blogs.zdnet: An e-mail came in from her administrator around mid-day which she decided to share with me. It told all users to shut down Chrome. The e-mail called Chrome a security risk.

Also: Iron, a private version of Chromium from Germany

Adobe Talks Open Source, Innovation and the Future of Flash

Filed under
Interviews

eweek.com: Kevin Lynch, CTO of Adobe talks with eWEEK about open-sourcing Flash, the new Adobe Creative Suite 4 (CS4), mobile technology and more. Lynch also talks of competing with Microsoft Silverlight and Expression and possibly with Google Chrome.

Red Hat’s profitable quarter ‘a mixed hat,’ analyst says

Filed under
Linux

localtechwire.com: Jefferies & Company analyst Katherine Egbert didn’t care much for Red Hat’s quarterly earnings report Wednesday, even though the Linux software-focused firm reported profits that exceeded Wall Street expectations.

Overhauled tabbed browsing for Firefox 3.1

Filed under
Moz/FF

mozillalinks.org: Firefox 3.1 may well be remembered as the “tab release”, as tabbed browsing will be the most noticeable updated area users will face when it comes out in final form.

A brief history of computers and free software: where is the money?

freesoftwaremagazine.com: The world of computers has changed. Sub-notebooks are becoming immensely popular, mobile phones based on Google’s Android software are about to come out , and computers are looking increasingly like small devices that fit in our pockets. What does this mean for the (free and non-free) software industry? Where will the market (and the money) be?

ASUS Eee PC 901 Linux Boot Performance

Filed under
Hardware

phoronix.com: With netbooks and their users often on the go though, for those not using the suspend and resume mode the boot time can be equally important as the in-desktop performance. To look at this we are delivering boot performance benchmarks for the Eee PC 901 from Fedora 9, Fedora 10, Ubuntu 8.10, and Mandriva 2009.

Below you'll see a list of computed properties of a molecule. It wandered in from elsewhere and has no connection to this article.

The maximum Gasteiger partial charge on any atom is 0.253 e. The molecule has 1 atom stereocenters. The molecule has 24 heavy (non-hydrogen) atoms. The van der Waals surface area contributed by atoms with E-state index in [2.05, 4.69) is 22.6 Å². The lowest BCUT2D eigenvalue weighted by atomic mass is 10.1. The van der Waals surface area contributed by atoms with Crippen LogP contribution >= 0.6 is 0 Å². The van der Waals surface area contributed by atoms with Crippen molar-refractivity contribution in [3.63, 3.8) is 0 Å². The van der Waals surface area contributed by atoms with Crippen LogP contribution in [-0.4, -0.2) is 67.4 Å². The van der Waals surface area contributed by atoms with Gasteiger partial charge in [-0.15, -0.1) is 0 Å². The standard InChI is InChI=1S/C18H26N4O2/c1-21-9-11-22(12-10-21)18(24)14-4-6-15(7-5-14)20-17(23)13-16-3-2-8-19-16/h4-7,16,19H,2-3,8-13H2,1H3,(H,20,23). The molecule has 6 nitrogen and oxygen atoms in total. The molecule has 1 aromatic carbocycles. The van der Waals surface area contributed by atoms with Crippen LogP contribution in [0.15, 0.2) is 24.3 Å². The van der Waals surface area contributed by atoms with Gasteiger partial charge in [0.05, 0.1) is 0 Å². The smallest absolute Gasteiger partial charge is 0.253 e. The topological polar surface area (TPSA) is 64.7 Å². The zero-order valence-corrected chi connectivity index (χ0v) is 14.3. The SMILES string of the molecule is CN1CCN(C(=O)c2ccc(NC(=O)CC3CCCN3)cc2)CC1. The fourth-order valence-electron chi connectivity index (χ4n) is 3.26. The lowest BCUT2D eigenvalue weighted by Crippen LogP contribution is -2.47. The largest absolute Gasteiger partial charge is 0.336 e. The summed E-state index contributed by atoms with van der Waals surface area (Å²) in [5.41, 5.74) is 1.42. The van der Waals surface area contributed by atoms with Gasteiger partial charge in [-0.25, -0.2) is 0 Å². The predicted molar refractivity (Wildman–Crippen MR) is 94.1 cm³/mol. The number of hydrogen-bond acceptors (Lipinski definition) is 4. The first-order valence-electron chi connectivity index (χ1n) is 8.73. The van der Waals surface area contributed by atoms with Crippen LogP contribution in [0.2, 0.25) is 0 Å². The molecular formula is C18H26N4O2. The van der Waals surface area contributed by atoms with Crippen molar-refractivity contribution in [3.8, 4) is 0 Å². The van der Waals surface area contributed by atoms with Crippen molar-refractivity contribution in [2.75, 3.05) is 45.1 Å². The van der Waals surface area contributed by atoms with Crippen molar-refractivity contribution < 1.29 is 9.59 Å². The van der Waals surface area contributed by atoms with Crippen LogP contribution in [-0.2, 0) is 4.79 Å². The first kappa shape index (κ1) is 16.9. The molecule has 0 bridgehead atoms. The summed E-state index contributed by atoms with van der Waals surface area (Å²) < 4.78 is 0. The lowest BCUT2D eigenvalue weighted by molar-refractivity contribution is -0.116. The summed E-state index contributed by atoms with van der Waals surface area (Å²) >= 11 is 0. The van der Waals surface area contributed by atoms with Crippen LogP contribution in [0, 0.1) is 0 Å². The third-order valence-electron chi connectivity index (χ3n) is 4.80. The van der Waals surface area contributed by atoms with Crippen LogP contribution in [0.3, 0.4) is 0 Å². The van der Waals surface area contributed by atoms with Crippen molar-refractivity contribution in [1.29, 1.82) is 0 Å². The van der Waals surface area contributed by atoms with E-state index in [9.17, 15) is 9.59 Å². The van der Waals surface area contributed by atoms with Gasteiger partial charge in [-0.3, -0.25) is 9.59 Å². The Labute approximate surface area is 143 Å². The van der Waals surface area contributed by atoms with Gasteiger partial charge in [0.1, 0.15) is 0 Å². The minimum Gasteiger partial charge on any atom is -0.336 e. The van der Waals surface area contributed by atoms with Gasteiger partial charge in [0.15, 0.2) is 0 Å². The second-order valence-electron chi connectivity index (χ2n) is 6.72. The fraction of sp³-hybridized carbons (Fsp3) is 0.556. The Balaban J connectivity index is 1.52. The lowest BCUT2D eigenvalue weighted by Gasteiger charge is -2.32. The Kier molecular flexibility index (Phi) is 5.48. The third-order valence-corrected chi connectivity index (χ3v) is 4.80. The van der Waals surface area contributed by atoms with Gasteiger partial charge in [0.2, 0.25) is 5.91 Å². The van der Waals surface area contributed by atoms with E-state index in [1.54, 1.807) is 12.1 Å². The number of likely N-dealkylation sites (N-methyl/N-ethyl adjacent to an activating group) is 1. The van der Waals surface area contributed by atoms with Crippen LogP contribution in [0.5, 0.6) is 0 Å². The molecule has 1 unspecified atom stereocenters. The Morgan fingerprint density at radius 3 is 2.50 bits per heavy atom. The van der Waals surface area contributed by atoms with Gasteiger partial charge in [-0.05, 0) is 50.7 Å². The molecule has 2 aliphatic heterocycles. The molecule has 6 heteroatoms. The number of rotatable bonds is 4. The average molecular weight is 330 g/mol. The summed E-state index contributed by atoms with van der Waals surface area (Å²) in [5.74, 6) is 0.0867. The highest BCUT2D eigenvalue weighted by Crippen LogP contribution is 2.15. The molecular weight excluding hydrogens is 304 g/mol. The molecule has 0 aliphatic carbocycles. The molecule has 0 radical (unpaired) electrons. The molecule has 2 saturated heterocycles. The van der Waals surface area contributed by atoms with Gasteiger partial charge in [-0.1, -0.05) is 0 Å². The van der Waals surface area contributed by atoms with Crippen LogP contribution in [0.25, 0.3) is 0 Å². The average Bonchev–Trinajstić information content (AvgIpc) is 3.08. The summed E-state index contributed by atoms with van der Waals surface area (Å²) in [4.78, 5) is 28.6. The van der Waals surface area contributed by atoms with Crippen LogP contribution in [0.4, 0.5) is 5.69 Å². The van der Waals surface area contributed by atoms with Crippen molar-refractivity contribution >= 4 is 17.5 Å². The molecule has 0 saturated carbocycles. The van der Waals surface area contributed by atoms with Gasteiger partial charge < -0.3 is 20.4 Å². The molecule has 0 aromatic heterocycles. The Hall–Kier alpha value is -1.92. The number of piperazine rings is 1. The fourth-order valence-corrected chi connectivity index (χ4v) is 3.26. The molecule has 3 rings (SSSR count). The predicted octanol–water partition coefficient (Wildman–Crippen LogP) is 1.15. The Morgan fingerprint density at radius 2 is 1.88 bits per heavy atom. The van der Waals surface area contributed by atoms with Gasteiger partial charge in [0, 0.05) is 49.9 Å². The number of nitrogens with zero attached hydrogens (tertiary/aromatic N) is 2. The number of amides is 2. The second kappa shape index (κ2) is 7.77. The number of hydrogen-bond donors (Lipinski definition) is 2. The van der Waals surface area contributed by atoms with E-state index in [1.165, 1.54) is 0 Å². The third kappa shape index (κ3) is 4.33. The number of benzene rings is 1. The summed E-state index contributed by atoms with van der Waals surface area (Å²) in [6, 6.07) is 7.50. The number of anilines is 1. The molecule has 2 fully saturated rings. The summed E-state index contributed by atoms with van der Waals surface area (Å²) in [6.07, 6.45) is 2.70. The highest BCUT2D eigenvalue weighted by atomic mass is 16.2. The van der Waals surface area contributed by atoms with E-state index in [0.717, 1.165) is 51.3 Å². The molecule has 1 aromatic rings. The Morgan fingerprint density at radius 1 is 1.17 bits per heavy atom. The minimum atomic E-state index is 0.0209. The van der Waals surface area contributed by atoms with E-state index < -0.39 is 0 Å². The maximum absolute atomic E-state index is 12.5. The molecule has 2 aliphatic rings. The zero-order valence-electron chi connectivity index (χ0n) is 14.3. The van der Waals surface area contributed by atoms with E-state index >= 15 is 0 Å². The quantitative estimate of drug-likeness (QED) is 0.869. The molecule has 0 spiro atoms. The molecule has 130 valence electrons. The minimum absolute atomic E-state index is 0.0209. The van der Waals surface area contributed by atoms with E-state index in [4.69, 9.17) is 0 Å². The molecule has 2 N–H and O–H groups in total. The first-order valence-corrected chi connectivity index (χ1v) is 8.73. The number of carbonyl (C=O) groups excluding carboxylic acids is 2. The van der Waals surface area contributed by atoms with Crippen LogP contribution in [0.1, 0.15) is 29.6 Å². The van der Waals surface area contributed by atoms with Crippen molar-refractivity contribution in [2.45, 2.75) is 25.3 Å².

9 tips for Ubuntu notebook users

Filed under
Ubuntu

ubuntukungfu.org/blog: Here are some tips for Ubuntu users who use notebook computers. All are taken from my brand new book Ubuntu Kung Fu, which contains over 300 other fun and useful tips for Ubuntu.

Battle of the Linux Distros

Filed under
Linux

lifehacker.com: Today we're taking a look at the real differences between three popular distributions of open-source software, and offering our readers their chance to weigh in on why they like their own particular open-source OS.

Dell confirms 12in netbook? MID? Tablet?

Filed under
Hardware

reghardware.co.uk: Dell has confirmed it is indeed working on a 12in netbook-style laptop, as UK grocer Tesco recently let slip on its website. If Tesco is to be believed - 1GB of memory, a 40GB hard drive, and Ubuntu Linux.

Mandriva Linux 2009 RC2 is available

Filed under
MDV

blog.mandriva.com: Mandriva Linux 2009 RC 2 (code name Sophie) should be available on public mirrors now (or in the coming hours)...

Linux.conf.au 2009 announces successful miniconferences

Filed under
Linux

linuxpr.com (PR): LCA miniconferences have become a feature of Linux.conf.au. The Linux.conf.au papers committee selected the best miniconfs from a number of wide-ranging areas at their annual selections panel meeting this week.

Red Hat: One Lingering Financial Question

Filed under
Linux

thevarguy.com: Kudos, Red Hat: You beat financial estimates for your current quarter. Wall Street was impressed. And customers are falling all over each other to sign long-term business deals with you. Still, The VAR Guy was disappointed will one key data point you shared this week.

Interview With TualatriX - Maker of Ubuntu Tweak

Filed under
Interviews